At first, the idea that the Oakland Raiders won’t draft a quarterback in the 2014 NFL draft seems extreme. If your first response to the idea is to mumble “ridiculous” under your breath at a volume loud enough that your neighbor in the next cubicle can hear it, well, that wouldn’t be out of the ordinary.
The Raiders haven’t had a franchise quarterback since Rich Gannon. Even then, Gannon was a journeyman who arrived at the ripe age of 34 and only had three great seasons during his time in the silver and black. After a disastrous 2013, Matt Schaub doesn’t seem like the long-term answer.
Many teams need a franchise quarterback, but the Raiders need one for the sanity of their fans. Despite many attempts to draft a franchise quarterback, the Raiders have failed repeatedly. It’s no wonder the franchise is 130-190 since the start of free agency 20 years ago.
All the facts are there and there is certainly a need, but ignoring the quarterback position in the 2014 NFL draft is still probably the team’s best move. No one factor makes it a good move, but collectively there are a number of reasons.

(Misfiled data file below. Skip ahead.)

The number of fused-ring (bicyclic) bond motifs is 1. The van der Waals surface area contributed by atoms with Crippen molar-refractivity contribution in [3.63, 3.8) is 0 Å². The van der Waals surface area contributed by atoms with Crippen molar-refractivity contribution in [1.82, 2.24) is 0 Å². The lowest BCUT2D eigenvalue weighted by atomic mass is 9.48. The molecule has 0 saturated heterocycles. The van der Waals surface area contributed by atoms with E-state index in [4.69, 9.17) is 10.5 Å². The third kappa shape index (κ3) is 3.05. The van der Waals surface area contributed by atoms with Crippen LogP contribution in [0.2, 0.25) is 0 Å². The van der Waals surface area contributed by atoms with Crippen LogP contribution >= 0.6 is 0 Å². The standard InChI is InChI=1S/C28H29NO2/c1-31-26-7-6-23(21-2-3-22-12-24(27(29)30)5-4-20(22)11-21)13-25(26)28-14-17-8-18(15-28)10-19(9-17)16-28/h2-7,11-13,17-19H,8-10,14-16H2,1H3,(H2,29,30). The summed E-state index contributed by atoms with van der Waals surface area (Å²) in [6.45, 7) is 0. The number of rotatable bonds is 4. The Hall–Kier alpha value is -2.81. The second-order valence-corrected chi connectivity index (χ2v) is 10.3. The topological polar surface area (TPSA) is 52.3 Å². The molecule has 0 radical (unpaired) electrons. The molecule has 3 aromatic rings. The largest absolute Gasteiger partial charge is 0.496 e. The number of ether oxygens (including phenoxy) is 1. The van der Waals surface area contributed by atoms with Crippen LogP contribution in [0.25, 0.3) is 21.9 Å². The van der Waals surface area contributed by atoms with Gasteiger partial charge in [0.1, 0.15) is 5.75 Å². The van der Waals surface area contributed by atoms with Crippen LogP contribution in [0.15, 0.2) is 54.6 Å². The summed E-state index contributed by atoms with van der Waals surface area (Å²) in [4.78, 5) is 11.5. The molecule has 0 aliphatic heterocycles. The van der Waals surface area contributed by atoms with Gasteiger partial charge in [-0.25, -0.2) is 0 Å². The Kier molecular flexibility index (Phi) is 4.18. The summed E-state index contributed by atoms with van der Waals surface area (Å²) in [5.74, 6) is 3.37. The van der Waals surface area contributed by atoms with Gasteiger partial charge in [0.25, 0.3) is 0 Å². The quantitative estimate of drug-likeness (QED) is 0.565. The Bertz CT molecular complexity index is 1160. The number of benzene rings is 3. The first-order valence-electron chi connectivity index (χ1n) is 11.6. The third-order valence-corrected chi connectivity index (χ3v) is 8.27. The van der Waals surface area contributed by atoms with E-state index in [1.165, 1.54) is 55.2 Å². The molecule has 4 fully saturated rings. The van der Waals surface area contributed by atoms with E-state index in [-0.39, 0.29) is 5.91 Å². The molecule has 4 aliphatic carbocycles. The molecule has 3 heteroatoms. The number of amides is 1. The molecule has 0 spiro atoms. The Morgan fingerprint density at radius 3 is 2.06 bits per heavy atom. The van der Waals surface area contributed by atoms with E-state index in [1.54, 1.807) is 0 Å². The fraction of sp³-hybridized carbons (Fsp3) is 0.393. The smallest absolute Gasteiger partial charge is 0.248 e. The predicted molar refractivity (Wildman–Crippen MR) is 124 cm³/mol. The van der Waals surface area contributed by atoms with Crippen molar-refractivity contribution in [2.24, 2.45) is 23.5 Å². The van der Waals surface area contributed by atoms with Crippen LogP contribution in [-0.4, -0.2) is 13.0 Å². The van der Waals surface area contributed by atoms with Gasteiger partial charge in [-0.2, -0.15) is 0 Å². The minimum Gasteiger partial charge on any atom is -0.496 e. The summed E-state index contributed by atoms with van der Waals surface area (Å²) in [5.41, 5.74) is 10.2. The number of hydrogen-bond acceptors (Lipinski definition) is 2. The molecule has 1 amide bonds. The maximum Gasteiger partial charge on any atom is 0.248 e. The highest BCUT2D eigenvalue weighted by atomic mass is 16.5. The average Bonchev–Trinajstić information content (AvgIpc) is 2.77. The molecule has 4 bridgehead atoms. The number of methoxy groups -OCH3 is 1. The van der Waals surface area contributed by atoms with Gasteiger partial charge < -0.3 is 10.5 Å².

Among the factors is the strength of the 2014 quarterback class, the trade for Matt Schaub, the number of draft picks (or lack thereof) and the organizational structure. None of them would prevent the Raiders from taking chances at the end of the draft, but that may not be the wisest use of draft picks on a team stuffed with veterans on short-term contracts.
The 2014 Quarterback Class
One of the worst-kept secrets of draft season is that the Raiders like Derek Carr. David White of The Fresno Bee reported that the Raiders have a “massive crush” on Carr, but not enough of one to take him No. 5 overall.
If the Raiders want Carr, they will have to jump through several hoops to get him if they aren’t willing to take him with their first pick. If the Raiders plan to move down or up from the second round in order to land a quarterback to groom, they need to have an alternative if a team snatches Carr up earlier than expected.
Doing their due diligence ensures the Raiders have a quarterback in mind when the time comes to snag their guy. Of course, this assumes the Raiders plan to draft a quarterback at some point.